Allegheny Technologies profit, sales fall in 2Q
Cost cutting and completing a $1.2 billion hot rolling mill are the focus at Allegheny Technologies Inc. since profits plunged in the second quarter from weakened demand for many products.
“Cost reduction remains a priority,” CEO Richard Harshman said on Wednesday.
The company cut more than $79 million during the first six months of the year, including a 2 percent reduction in jobs, or about 300.
The largest effect was on a zirconium plant in Albany, Ore., spokesman Dan Greenfield said, the result of the shutdown of 48 nuclear power plants in Japan after the 2011 earthquake and tsunami. Zirconium is used in fuel rods in nuclear reactors.
The Downtown-based manufacturer of specialty steel and titanium said net income was $4.4 million, or 4 cents a share, compared with $56.4 million, or 50 cents a share, a year ago. Analysts' consensus estimate of earnings per share was 11 cents.
Sales fell 16 percent to $1.14 billion versus $1.36 billion last year.
Shares closed at $26.92, down 97 cents, and have fallen 11.3 percent this year.
Cash on hand fell to $74.1 million on June 30, compared with $304.6 million on Dec. 31, the lowest level in 10 years as the company continues to spend heavily to complete the mill at its Allegheny Ludlum Brackenridge Works in Harrison.
Allegheny Technologies is spending $575 million on capital projects. About 90 percent of that is going toward the mill, which it says will transform its flat-rolled products business. The project is on schedule and on budget to be production-ready by the end of the year.
By 2015, when the company will have certified more than 200 products on the mill, operating profit could jump by $150 million to $250 million a year, Harshman said in April.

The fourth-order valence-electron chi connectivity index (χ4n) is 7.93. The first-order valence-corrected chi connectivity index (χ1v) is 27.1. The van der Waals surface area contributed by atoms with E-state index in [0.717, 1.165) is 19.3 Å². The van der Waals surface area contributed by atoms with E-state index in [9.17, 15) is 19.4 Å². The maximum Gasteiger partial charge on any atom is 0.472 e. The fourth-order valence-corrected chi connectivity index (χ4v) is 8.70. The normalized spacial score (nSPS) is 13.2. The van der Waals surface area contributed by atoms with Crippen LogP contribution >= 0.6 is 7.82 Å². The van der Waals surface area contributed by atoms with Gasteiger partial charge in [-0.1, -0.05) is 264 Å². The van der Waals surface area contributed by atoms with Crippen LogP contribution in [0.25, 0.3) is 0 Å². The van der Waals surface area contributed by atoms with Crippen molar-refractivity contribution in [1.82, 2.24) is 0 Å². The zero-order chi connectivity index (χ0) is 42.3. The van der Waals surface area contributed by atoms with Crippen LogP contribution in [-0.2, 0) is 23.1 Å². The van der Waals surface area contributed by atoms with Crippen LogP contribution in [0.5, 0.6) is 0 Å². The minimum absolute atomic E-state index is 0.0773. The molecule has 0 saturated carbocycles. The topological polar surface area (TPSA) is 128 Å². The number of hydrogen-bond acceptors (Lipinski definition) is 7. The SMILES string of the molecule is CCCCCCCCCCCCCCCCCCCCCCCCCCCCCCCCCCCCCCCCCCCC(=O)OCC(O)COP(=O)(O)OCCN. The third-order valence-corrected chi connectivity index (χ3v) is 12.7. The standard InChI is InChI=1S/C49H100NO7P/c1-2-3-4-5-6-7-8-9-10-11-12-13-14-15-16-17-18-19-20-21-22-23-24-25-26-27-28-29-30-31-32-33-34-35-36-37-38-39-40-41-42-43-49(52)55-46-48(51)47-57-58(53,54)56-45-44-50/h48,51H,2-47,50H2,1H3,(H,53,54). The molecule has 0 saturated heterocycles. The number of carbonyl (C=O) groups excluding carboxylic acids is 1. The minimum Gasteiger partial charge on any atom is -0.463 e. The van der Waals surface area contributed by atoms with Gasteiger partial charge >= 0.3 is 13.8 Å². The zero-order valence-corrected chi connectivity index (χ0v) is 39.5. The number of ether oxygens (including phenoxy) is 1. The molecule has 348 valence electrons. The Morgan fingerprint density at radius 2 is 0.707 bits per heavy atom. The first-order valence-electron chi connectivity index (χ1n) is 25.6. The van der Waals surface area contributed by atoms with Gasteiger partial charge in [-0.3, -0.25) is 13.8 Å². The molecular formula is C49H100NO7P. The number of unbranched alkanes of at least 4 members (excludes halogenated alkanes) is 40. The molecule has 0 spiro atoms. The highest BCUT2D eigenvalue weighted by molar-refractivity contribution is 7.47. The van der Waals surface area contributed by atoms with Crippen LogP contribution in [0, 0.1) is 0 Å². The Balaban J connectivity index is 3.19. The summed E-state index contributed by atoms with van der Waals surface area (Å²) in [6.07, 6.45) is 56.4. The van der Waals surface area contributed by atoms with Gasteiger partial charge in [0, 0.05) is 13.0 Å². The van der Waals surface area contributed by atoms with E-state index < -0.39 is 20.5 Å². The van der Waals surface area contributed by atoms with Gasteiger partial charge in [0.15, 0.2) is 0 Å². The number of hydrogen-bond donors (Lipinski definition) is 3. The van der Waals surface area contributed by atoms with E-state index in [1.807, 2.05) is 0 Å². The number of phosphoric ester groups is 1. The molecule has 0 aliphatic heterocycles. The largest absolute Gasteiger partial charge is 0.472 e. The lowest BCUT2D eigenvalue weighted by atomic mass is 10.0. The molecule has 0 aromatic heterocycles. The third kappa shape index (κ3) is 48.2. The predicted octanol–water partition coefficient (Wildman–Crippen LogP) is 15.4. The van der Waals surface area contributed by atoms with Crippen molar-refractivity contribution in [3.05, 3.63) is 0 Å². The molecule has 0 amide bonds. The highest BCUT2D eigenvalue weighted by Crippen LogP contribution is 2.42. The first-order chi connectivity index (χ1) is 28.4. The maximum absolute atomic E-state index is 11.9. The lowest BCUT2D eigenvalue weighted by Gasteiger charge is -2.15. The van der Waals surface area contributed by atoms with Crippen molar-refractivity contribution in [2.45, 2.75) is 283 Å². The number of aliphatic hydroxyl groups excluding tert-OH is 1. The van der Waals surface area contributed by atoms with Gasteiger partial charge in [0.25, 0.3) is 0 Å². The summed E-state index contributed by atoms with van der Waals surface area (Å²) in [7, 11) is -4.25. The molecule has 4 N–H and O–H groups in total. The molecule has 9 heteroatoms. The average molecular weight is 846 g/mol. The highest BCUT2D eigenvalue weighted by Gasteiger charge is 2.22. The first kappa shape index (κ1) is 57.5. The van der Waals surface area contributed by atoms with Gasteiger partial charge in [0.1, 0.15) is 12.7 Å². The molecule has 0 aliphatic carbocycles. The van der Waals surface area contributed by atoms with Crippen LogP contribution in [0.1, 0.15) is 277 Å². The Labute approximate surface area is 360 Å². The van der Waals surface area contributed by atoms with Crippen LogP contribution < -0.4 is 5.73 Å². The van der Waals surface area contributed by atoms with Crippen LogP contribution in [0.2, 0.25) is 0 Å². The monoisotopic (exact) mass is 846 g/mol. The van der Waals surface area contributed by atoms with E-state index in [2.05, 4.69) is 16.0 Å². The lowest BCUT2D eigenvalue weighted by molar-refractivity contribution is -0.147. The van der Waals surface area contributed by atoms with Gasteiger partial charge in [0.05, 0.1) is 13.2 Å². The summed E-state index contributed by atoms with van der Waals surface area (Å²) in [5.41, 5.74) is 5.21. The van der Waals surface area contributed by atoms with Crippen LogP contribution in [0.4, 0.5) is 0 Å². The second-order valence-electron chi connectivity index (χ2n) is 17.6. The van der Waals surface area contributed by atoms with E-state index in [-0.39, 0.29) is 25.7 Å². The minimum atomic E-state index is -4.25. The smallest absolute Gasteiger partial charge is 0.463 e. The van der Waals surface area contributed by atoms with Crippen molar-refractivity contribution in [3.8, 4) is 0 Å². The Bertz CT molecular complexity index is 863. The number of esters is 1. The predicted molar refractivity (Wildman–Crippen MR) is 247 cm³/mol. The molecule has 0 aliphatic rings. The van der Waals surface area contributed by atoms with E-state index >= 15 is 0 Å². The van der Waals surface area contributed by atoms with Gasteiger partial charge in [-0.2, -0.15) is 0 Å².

The company moved to shore up its finances with a $500 million debt offering that was “well received” in debt markets, Harshman told analysts during a conference call. Credit rating agencies Standard & Poor's and Moody's recently reaffirmed the company's investment-grade rating with a stable outlook, he said.
Even so, “challenging conditions in many of our end markets continued during the second quarter,” Harshman said. “Lackluster global demand for standard stainless and grain-oriented electrical steel products combined with excess global supply and falling raw material surcharges for stainless resulted in continuing pricing pressure and reduced margins.”
Analyst Gautam Khanna at Cowen & Co. said in a note to investors that he expects estimates for Allegheny Technologies's 2013 results to fall to under 30 cents a share from 68 cents this quarter, $1.29 in the first quarter and $2.15 in January.
“Despite very low expectations, results are even worse than expected,” said Julie Yates, an analyst at Credit Suisse, in a note.
Harshman's forecast for the second half and particularly the third quarter has deteriorated, she said, because of seasonal factors and low demand in Europe.
“Plus, ATI is not seeing an improvement in the jet engine aftermarket, which is divergent from the strength seen at (manufacturers) and other suppliers this earnings season,” Yates said.
Operating profit before expenses such as interest, taxes and depreciation was $72 million, or 6.3 percent of sales, Harshman noted.
“While the short-term remains challenging in many of our end markets, we are confident in the strong profitable growth opportunities for ATI over the next three to five years,” he said.
John D. Oravecz is a Trib Total Media staff writer. Reach him at 412-320-7882 or firstname.lastname@example.org.